Can a flooded car be repaired or saved?

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The recent flooding caused by the remnants of Hurricane Ida has left many wondering if a flooded car can be repaired or saved.

The answer is that a flooded car can be recovered depending on the type of water it was submerged in. If it has been submerged in salt water, it is probably more suitable for scrap as salt water is corrosive and can wreak havoc on mechanical parts of the car as well as the interior of the car.

If it were inundated with fresh water, however, auto experts say it could be salvageable. But it still depends on how damaged the car was as a result of the flooding.

It depends on whether the damage to your car was cosmetic or mechanical. If it was cosmetic, your car is more likely to be salvaged than if it had suffered mechanical damage.

When a car suffers cosmetic damage, the damage is usually done to its interior. This means that the fabric, wood, leather and other materials are soaked in water.

The key to repairing this type of damage is to let the car dry, give it a deep shampoo, and look for signs of mold damage.

When a car suffers mechanical damage, the engine can suck in water instead of air, causing the piston rods to bend and the engine to blow. This will require a complete engine replacement and a very expensive bill from your mechanic.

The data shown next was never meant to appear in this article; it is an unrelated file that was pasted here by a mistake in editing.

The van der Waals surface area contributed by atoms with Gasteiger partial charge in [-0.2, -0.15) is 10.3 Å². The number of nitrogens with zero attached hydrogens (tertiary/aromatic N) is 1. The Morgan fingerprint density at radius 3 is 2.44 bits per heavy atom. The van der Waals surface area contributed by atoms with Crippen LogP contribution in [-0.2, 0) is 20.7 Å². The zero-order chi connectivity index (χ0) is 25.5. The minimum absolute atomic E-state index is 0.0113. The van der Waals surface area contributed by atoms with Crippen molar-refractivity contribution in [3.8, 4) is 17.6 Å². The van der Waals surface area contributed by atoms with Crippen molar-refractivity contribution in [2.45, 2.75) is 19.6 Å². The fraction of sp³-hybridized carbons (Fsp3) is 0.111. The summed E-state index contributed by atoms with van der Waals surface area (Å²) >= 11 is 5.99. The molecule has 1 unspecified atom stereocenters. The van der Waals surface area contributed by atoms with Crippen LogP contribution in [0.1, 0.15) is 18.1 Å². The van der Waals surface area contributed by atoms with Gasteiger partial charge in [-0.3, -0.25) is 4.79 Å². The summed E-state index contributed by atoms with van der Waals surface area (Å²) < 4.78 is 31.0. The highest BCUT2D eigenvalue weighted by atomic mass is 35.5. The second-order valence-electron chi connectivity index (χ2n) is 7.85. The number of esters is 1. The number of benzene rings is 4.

The cost of repairing a flooded car can vary widely. It can range from $ 20 to $ 8,000 or more to repair your car.

You will need to consider several factors, including:

  • The age of your car
  • The condition of your car
  • The value of your car
  • The amount you owe on your car
  • The total cost of repairing a flooded car you face

If your car has saved minimal flood damage, it may be worth repairing and keeping.

However, if your car has suffered significant damage, you had better get rid of it. Note that if you sell it, you must declare that your car has suffered water damage.

Weather related stories:

Does auto insurance cover damage caused by flooding?

What if my basement is flooded?

Do I need to take out flood insurance? Here is what you need to know.

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Katherine Rodriguez can be reached at [email protected]. Do you have any advice? Tell us at nj.com/tips.

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